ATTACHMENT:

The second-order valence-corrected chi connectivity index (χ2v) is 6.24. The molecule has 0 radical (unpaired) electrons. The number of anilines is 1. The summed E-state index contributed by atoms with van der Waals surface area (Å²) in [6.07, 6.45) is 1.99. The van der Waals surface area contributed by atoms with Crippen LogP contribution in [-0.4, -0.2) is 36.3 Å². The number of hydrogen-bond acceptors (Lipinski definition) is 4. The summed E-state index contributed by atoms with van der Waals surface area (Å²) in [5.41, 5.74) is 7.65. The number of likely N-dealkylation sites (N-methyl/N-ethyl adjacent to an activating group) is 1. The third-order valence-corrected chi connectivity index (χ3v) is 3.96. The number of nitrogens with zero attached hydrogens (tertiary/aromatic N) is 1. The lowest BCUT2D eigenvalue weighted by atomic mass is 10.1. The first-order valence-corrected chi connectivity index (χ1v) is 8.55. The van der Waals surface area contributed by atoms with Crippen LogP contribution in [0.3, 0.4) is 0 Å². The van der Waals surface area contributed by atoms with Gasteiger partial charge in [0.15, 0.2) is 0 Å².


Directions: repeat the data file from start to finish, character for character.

The second-order valence-corrected chi connectivity index (χ2v) is 6.24. The molecule has 0 radical (unpaired) electrons. The number of anilines is 1. The summed E-state index contributed by atoms with van der Waals surface area (Å²) in [6.07, 6.45) is 1.99. The van der Waals surface area contributed by atoms with Crippen LogP contribution in [-0.4, -0.2) is 36.3 Å². The number of hydrogen-bond acceptors (Lipinski definition) is 4. The summed E-state index contributed by atoms with van der Waals surface area (Å²) in [5.41, 5.74) is 7.65. The number of likely N-dealkylation sites (N-methyl/N-ethyl adjacent to an activating group) is 1. The third-order valence-corrected chi connectivity index (χ3v) is 3.96. The number of nitrogens with zero attached hydrogens (tertiary/aromatic N) is 1. The lowest BCUT2D eigenvalue weighted by atomic mass is 10.1. The first-order valence-corrected chi connectivity index (χ1v) is 8.55. The van der Waals surface area contributed by atoms with Crippen LogP contribution in [0.3, 0.4) is 0 Å². The van der Waals surface area contributed by atoms with Gasteiger partial charge in [0.15, 0.2) is 0 Å².